Treason against the United States, shall consist only in levying War against them, or in adhering to their Enemies, giving them Aid and Comfort. No Person shall be convicted of Treason unless on the Testimony of two Witnesses to the same overt Act, or on Confession in open Court.
The Congress shall have Power to declare the Punishment of Treason, but no Attainder of Treason shall work Corruption of Blood, or Forfeiture except during the Life of the Person attainted.
Treason is the only crime defined in the Constitution. In England, treason charges had been used to punish criticism of the government. To avoid such abuse, the framers of the Constitution established very specific elements of the crime that must be proved—and the standard of evidence for that proof. Furthermore, although an attainder of treason could deprive a traitor of his assets, Congress could not punish the heirs of a traitor by revoking their inheritance—a practice known as corruption of blood.
The definition of treason was tested early in the republic. President Thomas Jefferson sought to prosecute his former vice president and political adversary, Aaron Burr, for treason in 1807. Burr was tried in federal court at Richmond, Virginia, with Chief Justice John Marshall serving in his capacity as circuit court judge. In his rulings on the evidence, Marshall construed the definition of treason very narrowly, requiring that two witnesses must testify that Burr was actually involved in levying war, not just conspiracy. Based on Marshall’s rulings, the jury acquitted Burr of all charges.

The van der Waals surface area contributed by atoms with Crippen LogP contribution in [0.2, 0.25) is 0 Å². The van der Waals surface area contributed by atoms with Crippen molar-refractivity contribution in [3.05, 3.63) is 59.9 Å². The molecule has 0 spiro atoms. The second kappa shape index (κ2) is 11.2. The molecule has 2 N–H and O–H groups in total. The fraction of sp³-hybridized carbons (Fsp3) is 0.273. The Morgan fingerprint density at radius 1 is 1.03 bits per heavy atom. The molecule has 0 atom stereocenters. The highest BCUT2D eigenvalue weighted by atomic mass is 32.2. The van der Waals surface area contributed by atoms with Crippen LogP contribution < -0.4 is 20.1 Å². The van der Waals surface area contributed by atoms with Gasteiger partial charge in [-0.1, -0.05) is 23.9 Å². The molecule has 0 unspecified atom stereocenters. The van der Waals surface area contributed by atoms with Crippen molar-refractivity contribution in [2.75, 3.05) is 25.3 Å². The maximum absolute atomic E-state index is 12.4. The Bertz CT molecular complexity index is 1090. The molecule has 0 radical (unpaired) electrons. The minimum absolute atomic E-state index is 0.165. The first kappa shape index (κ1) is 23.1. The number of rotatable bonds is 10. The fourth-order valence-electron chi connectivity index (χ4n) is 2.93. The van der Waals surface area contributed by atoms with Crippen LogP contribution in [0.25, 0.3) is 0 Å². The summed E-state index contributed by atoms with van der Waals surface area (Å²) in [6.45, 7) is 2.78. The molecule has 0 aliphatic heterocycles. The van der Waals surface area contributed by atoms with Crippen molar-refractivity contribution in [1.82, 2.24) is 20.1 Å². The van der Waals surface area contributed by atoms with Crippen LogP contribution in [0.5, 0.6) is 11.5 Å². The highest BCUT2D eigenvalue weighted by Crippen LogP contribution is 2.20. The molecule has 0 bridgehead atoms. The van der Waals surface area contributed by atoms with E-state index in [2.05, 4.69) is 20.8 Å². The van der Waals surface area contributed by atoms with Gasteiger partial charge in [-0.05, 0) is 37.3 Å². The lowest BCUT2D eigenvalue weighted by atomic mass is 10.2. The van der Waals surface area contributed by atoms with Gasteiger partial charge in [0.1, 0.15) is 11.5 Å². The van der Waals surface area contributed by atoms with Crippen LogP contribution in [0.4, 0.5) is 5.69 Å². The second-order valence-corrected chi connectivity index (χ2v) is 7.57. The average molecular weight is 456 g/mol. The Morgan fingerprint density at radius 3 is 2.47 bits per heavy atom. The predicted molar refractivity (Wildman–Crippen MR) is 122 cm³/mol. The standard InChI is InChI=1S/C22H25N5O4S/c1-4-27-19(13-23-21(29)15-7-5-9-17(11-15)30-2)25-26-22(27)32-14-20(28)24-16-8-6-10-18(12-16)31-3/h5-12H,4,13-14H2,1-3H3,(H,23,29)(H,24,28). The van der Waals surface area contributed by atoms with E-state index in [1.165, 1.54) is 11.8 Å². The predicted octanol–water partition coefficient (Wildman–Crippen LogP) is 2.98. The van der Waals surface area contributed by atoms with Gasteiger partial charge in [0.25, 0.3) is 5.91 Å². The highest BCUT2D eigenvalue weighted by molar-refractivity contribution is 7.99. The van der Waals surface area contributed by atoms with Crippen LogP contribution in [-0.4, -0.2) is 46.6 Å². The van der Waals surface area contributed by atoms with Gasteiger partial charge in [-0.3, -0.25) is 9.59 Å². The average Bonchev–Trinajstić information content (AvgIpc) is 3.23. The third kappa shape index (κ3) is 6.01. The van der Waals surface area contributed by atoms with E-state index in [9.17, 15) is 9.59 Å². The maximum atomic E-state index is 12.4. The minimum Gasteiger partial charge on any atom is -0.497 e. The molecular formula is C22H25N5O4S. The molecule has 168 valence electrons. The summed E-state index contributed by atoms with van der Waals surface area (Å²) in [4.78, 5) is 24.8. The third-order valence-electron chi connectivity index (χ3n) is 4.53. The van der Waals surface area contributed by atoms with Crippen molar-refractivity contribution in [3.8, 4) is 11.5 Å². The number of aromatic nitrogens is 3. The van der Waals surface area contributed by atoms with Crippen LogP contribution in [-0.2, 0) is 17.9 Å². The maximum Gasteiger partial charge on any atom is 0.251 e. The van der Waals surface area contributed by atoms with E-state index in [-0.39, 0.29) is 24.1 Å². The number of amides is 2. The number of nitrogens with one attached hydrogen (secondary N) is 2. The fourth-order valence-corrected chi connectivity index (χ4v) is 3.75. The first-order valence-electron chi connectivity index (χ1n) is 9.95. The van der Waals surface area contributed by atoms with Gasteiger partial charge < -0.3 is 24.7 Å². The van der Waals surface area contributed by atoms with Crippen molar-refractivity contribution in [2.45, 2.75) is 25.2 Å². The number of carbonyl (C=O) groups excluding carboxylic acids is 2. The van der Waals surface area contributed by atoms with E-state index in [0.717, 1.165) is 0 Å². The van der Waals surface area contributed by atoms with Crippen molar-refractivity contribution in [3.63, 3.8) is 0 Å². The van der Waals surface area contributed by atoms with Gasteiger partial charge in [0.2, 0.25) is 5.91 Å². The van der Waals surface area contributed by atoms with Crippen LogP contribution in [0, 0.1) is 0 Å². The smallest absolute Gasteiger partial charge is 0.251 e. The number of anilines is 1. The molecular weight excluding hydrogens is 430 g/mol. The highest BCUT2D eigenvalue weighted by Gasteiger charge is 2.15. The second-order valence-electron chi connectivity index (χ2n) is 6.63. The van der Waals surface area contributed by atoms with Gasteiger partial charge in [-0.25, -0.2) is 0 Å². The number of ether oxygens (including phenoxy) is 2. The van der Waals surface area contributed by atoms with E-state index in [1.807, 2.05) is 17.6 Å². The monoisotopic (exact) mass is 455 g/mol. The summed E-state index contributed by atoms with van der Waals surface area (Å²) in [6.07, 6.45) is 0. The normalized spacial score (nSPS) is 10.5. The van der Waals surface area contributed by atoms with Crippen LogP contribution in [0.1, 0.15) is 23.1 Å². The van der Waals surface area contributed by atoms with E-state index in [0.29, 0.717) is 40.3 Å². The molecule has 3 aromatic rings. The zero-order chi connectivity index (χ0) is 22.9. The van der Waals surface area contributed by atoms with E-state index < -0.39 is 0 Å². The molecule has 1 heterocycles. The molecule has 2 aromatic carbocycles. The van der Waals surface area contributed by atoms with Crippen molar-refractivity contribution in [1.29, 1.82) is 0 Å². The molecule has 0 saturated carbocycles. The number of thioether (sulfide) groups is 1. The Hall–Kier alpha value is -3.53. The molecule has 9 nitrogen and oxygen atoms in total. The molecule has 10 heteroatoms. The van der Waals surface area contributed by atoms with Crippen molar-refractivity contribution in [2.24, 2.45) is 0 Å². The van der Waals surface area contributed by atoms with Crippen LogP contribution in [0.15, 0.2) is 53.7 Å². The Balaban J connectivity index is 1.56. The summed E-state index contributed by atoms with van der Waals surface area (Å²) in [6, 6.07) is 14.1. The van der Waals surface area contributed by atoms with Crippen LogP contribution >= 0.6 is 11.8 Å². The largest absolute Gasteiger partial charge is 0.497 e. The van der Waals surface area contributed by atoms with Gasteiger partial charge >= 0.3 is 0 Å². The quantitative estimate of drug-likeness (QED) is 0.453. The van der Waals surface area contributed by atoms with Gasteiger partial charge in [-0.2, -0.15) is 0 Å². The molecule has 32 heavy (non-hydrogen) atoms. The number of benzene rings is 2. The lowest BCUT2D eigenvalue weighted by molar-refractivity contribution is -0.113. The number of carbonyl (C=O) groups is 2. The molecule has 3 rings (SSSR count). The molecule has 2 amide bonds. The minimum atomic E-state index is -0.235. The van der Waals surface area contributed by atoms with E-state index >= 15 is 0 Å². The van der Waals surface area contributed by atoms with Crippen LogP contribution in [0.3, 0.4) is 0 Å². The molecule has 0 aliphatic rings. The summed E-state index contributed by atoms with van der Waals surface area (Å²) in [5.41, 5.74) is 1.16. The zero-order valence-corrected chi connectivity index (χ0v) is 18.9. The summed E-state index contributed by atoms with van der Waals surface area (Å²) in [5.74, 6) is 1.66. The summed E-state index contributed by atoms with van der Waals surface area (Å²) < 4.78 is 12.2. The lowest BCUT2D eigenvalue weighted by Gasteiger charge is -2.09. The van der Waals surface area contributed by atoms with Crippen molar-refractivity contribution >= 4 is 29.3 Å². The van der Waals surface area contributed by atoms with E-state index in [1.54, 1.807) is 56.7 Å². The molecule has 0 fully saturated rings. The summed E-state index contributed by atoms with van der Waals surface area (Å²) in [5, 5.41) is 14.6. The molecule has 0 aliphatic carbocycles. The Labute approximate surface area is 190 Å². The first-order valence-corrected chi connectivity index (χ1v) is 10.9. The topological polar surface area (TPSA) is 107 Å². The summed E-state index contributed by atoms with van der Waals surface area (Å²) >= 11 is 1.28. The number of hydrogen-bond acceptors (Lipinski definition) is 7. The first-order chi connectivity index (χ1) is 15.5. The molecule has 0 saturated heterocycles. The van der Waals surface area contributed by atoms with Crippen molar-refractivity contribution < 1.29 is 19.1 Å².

Because of the high standard of proof for treason, convictions have been rare in U.S. history—and those who were convicted were frequently pardoned. Participants in the Whiskey Rebellion of 1794 were pardoned, as were southern combatants during the Civil War. It was not until 1947 that the Supreme Court acted to uphold a treason conviction.
But the U.S. government prosecuted disloyal citizens on other grounds—and with less proof than required for treason. In 1917, Congress passed the Espionage Act, making it illegal to convey unauthorized information on national defense. In 1951, Julius and Ethel Rosenberg—both devoted members of the American Communist Party—were convicted under the Espionage Act for conspiring to transmit atomic secrets to the Soviet Union. When the Supreme Court refused to hear their appeals, they were both executed on June 19, 1953. After the Cold War ended, evidence from U.S. and Soviet intelligence files implicated Julius as a spy, but it appears that Ethel was only tangentially involved.
Home Again, Home Again - It's good to be home, We were gone almost three weeks, The weather in Fayetteville was gorgeous, highs in the eighties and clear skies almost all the time....